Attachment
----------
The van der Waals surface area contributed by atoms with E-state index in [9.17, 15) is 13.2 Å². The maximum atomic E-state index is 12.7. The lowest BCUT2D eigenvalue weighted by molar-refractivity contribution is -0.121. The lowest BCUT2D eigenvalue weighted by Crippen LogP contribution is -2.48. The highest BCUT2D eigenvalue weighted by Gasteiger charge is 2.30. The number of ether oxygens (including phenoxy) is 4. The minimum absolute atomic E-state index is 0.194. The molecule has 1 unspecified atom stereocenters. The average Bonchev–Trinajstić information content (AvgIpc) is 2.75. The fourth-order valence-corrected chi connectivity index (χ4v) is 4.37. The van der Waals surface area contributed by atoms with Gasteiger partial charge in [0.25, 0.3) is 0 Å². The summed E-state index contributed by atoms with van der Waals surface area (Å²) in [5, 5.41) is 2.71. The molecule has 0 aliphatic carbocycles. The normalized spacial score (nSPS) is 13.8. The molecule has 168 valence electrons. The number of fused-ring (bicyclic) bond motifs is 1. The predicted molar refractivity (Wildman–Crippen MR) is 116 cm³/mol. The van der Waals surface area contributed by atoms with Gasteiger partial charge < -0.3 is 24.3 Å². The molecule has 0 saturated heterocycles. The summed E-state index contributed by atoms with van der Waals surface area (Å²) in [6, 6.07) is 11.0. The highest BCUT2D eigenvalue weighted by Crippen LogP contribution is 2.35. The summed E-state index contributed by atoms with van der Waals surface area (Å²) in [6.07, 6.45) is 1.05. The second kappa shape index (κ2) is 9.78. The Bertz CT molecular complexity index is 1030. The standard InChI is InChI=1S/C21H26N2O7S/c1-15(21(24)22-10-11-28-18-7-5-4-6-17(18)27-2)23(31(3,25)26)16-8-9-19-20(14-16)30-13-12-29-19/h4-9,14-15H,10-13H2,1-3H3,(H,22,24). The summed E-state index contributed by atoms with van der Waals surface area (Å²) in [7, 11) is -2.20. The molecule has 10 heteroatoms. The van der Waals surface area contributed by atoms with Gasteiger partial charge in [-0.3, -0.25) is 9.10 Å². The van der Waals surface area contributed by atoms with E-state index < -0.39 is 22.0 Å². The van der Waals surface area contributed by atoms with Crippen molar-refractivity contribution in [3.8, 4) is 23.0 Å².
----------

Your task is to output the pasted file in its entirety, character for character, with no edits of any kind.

The van der Waals surface area contributed by atoms with E-state index in [9.17, 15) is 13.2 Å². The maximum atomic E-state index is 12.7. The lowest BCUT2D eigenvalue weighted by molar-refractivity contribution is -0.121. The lowest BCUT2D eigenvalue weighted by Crippen LogP contribution is -2.48. The highest BCUT2D eigenvalue weighted by Gasteiger charge is 2.30. The number of ether oxygens (including phenoxy) is 4. The minimum absolute atomic E-state index is 0.194. The molecule has 1 unspecified atom stereocenters. The average Bonchev–Trinajstić information content (AvgIpc) is 2.75. The fourth-order valence-corrected chi connectivity index (χ4v) is 4.37. The van der Waals surface area contributed by atoms with Gasteiger partial charge in [0.25, 0.3) is 0 Å². The summed E-state index contributed by atoms with van der Waals surface area (Å²) in [5, 5.41) is 2.71. The molecule has 0 aliphatic carbocycles. The normalized spacial score (nSPS) is 13.8. The molecule has 168 valence electrons. The number of fused-ring (bicyclic) bond motifs is 1. The predicted molar refractivity (Wildman–Crippen MR) is 116 cm³/mol. The van der Waals surface area contributed by atoms with Gasteiger partial charge < -0.3 is 24.3 Å². The molecule has 0 saturated heterocycles. The summed E-state index contributed by atoms with van der Waals surface area (Å²) in [6, 6.07) is 11.0. The highest BCUT2D eigenvalue weighted by Crippen LogP contribution is 2.35. The summed E-state index contributed by atoms with van der Waals surface area (Å²) in [6.07, 6.45) is 1.05. The second kappa shape index (κ2) is 9.78. The Bertz CT molecular complexity index is 1030. The standard InChI is InChI=1S/C21H26N2O7S/c1-15(21(24)22-10-11-28-18-7-5-4-6-17(18)27-2)23(31(3,25)26)16-8-9-19-20(14-16)30-13-12-29-19/h4-9,14-15H,10-13H2,1-3H3,(H,22,24). The summed E-state index contributed by atoms with van der Waals surface area (Å²) in [7, 11) is -2.20. The molecule has 10 heteroatoms. The van der Waals surface area contributed by atoms with Gasteiger partial charge in [-0.3, -0.25) is 9.10 Å². The van der Waals surface area contributed by atoms with E-state index < -0.39 is 22.0 Å². The van der Waals surface area contributed by atoms with Crippen molar-refractivity contribution in [3.8, 4) is 23.0 Å².